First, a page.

Maurizio, Maurizio

I’m going to be honest with you: for the first several minutes of my interview at Osteria del Chianti, I thought that the co-owner, Maurizio, was maybe just a teensy bit off his rocker.

“You should talk to Maurizio about this,” he said casually, to which I nodded politely while trying not to make visible question marks with my eyebrows.

 “Maurizio’s away on business today,” said Maurizio, who was sitting in front of me, “but he’ll be back soon.”

The kicker was when Maurizo, who is considerably more slender than I would be if I worked full time in an Italian restaurant that produces big blogs of creamy, light mozzarella, added, “Ah ! Maurizio, he’s a very big man. Really a very big man.”

“Um,” I asked, clearly making good use of my I’m A Professional voice, “Maurizio, is there…another Maurizio?”

And it turns out there is (thankfully, because I’m in the business of cookbook writing, not psychiatry). Maurizio #1 founded Osteria del Chianti 17 years ago ; Maurizio #2, my interviewee, was on safari in Kenya when a friend recommended that he eat at Osteria. The Maurizios met, and the rest, it seems, is history.


The head chef at Osteria is a young Kenyan man named Jefwa, whom I was introduced to as he rapidly rolled out big, thin-crust pizzas and slid them expertly into the restaurant’s woodburning oven. He grew up on the Kenyan coast, near the town of Malindi. Many of Osteria’s chefs hail from the coast, which makes sense when you know that that part of Kenya is known as a sort of magnet for Italian vacationers. All white foreigners on the coast are presumed to be Italian; excellent pizzerias, where extraordinarily tan Italians can be seen sipping imported limoncello, are sprinkled regularly along the coastline; and most Kenyans there know far more Italian than college kids get in four years of college language courses.

Jefwa had to drop out of secondary school when he was unable to pay school fees, a tragically common fate for Kenyan adolescents. He started working in one of the coast’s Italian restaurants, a job which came to a sudden stop because of a traffic accident that left him short one thumb. After a long recovery, he came to Nairobi in search of work and was enthusiastically snatched up by Maurizio #1. Now, he muses sadly on the political unrest on the coast: “It’s a very bad time to be there,” he says, referring to the series of inter-tribal attacks that have plagued the region for the past year. “Right now, it is better to be in Nairobi. But somebody I will be going back there.”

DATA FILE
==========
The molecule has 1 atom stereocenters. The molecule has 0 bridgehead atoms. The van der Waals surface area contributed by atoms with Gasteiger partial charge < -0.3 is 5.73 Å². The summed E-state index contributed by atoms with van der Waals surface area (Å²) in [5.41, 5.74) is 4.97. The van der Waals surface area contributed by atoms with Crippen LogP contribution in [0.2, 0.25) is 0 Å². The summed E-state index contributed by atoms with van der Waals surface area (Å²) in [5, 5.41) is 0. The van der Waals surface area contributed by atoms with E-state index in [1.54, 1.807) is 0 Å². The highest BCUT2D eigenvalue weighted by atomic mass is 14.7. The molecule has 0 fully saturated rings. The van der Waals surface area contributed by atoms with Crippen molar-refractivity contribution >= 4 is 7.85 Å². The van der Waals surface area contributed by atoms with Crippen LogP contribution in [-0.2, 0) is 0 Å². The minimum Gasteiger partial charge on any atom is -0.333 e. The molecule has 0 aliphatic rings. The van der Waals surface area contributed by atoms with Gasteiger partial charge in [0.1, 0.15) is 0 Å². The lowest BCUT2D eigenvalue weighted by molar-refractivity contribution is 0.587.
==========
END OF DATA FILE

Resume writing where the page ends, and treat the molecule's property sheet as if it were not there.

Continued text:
I feel that any restaurant in the States that gets any of its ingredients from a farm that is organic and/or located somewhere in the state and/or can successfully use the word hydroponic in a sentence will put that farm’s name all over their menu. It makes sense to do so, because consumers attach monetary and emotional value to locally and ethically sourced food. I am thrilled to see that consumers value eating things grown by farmers who are working in tandem with the earth instead of ruling over it; who think about their work within the context of their communities; and who take soil, animal, and employee welfare into account when making business choices. I hope that I will always be willing and able to pay more for a tomato, sausage, or block of cheese produced by locally and ethically run farms.

All of that philosophy is why I was surprised when Maurizio casually mentioned, with no fanfare at all, that all of Osteria’s produce and milk comes from their own farm. They are soon to start raising their own animals for meat, but in the meantime they get meat from a pesticide-free operation in Nanyuki, on the slopes of Mt. Kenya.

“But you don’t say it on the menu!” I said incredulously.

Maurizio’s response? That they don’t mention it because of course things should be done that way. Of course cows should have access to clean, safe food and water. Of course farmers should have a consistent, fair buyer for their goods. Of course restaurants should accept responsibility for the way that their inputs are produced. And he’s not trying to charge people more for it. Osteria’s just doing things the way it believes it should.


Want to support Osteria? Then you should really come to Nairobi and order 12 of their mozzarellas. If you can’t do that, consider donating to our Kickstarter at Osteria will be proudly featured, along with recipes for the aforementioned mozzarella, beautiful pizza dough, and pesto to smear on it.


Leave a Reply

Fill in your details below or click an icon to log in: Logo

You are commenting using your account. Log Out /  Change )

Google+ photo

You are commenting using your Google+ account. Log Out /  Change )

Twitter picture

You are commenting using your Twitter account. Log Out /  Change )

Facebook photo

You are commenting using your Facebook account. Log Out /  Change )


Connecting to %s